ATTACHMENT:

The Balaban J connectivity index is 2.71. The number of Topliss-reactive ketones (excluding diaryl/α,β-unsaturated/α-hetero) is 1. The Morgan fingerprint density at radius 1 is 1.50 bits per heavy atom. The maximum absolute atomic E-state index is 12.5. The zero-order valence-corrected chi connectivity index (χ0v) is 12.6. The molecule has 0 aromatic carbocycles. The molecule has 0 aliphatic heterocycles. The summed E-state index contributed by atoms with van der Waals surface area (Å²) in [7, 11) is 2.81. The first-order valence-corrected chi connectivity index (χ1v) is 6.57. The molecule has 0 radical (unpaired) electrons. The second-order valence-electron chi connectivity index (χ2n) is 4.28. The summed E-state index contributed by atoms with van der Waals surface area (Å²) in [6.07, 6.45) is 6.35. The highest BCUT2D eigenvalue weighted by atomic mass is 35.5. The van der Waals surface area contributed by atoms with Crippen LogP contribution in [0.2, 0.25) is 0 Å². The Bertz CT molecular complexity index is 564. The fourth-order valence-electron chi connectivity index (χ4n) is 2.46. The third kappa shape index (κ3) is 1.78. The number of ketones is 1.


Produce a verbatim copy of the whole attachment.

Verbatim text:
The Balaban J connectivity index is 2.71. The number of Topliss-reactive ketones (excluding diaryl/α,β-unsaturated/α-hetero) is 1. The Morgan fingerprint density at radius 1 is 1.50 bits per heavy atom. The maximum absolute atomic E-state index is 12.5. The zero-order valence-corrected chi connectivity index (χ0v) is 12.6. The molecule has 0 aromatic carbocycles. The molecule has 0 aliphatic heterocycles. The summed E-state index contributed by atoms with van der Waals surface area (Å²) in [7, 11) is 2.81. The first-order valence-corrected chi connectivity index (χ1v) is 6.57. The molecule has 0 radical (unpaired) electrons. The second-order valence-electron chi connectivity index (χ2n) is 4.28. The summed E-state index contributed by atoms with van der Waals surface area (Å²) in [6.07, 6.45) is 6.35. The highest BCUT2D eigenvalue weighted by atomic mass is 35.5. The van der Waals surface area contributed by atoms with Crippen LogP contribution in [0.2, 0.25) is 0 Å². The Bertz CT molecular complexity index is 564. The fourth-order valence-electron chi connectivity index (χ4n) is 2.46. The third kappa shape index (κ3) is 1.78. The number of ketones is 1.